Brian and Natalie Vines: The Stigma—and Significance—of Being a Male Caregiver

Most people assume that caregivers are female, but more than 40 percent of caregivers are male, a little known fact because of the stigma. But according to Army veteran Brian Vines who cares fulltime for his Army veteran wife who has TBI and PTSD, there is nothing more manly ... there is no greater love than being a caregiver to a loved one. Caregivers—both male and female—he has met and befriended share his opinion.

Shortly after Brian and Natalie Vines met in the military in 1998, their unit deployed to Kuwait. Fueled by assignments on nearby bases, common interests, and shared military experiences, their friendship grew into a romantic relationship that eventually led them to the alter. Brian and Natalie loved their careers in the U.S. Army — Brian served for 28 years and Natalie for 21. After several sustaining several TBIs and living with PTSD, Natalie retired from the Army.

And in 2012, Brian, who lives with PTSD as well, decided to retire to take care of his wife. Since then, both Brian and Natalie also found significant growth and healing through their participation in the WWP Independence Program. Brian volunteers as a peer mentor helping his fellow veterans on WWP Project Odyssey® events.

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Being a male caregiver, one of the things I was most concerned with at the beginning is would I be accepted into the caregiver population, which was predominantly female. When I went on my first caregiver retreat, I was met with open arms, that they allowed me to be in their club. And we found that we have a lot of things in common.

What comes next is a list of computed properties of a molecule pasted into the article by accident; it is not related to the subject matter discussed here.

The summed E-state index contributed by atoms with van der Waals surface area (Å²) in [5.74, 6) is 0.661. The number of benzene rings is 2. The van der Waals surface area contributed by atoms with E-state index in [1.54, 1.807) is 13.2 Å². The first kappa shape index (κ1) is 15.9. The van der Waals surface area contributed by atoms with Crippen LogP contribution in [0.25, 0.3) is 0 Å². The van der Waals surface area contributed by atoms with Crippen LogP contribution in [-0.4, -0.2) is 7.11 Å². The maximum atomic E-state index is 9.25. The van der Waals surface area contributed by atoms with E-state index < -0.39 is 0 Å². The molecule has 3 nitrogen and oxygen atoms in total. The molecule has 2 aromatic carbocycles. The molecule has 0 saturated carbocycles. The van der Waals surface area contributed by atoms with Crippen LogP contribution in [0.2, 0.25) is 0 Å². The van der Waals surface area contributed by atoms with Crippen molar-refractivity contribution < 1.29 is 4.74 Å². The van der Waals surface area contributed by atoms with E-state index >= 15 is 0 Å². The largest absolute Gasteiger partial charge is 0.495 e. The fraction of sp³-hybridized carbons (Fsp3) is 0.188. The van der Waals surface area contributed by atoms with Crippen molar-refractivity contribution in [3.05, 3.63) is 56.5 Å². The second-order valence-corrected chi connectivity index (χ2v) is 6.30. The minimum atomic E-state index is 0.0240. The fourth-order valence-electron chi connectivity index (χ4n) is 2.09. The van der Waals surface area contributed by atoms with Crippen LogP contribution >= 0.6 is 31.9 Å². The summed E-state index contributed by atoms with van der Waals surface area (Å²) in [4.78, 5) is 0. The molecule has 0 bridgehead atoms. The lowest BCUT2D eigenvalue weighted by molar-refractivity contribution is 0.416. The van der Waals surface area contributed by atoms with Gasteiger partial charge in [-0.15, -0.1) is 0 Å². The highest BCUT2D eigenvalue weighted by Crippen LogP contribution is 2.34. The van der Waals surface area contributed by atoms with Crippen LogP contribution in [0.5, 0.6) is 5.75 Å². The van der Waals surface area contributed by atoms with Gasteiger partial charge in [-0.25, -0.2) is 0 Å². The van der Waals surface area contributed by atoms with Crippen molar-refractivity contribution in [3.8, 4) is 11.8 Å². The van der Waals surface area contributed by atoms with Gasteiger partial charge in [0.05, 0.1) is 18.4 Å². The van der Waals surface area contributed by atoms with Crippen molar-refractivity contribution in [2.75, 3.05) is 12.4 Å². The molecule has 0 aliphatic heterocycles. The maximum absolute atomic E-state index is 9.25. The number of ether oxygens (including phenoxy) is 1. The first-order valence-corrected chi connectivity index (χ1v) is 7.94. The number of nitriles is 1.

Particularly it was great to hear kind of the woman’s side of what she’s going through so that I could then go back and apply it to being a caregiver for my wife. I belong to a couple of support groups, some that are on Facebook, others that we meet periodically. And it’s great just talking with other caregivers and they don't judge me because I’m a male.

As you may well know, there’s a little bit of a stigma behind a male being a caregiver. In fact, the estimates on the number of caregivers is about 40 percent of caregivers are male caregivers, but a lot of times they don't self-identify as a caregiver because of that stigma. And I would say there’s nothing less than manly about being a caregiver. In fact, there’s no greater love you can show someone, whether it be your spouse or a sibling or your children or your parents, there’s no greater love that you can give them but to be their caregiver.

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Posted on BrainLine November 10, 2021. Reviewed November 10, 2021.

About the author: Brian and Natalie Vines

Shortly after Brian and Natalie Vines met in the military in 1998, their unit deployed to Kuwait. Fueled by assignments on nearby bases, common interests, and shared military experiences, their friendship grew into a romantic relationship that eventually led them to the alter. Brian and Natalie loved their careers in the U.S. Army — Brian served for 28 years and Natalie for 21. After several sustaining several TBIs and living with PTSD, Natalie retired from the Army. And in 2012, Brian, who lives with PTSD as well, decided to retire to take care of his wife. Since then, both Brian and Natalie also found significant growth and healing through their participation in the Wounded Warrior Project® Independence Program. Brian volunteers as a peer mentor helping his fellow veterans on WWP Project Odyssey® events.

A photo from left to right of Natalie Vines, her German Shepherd service dog, and Brian Vines, all smiling facing the camera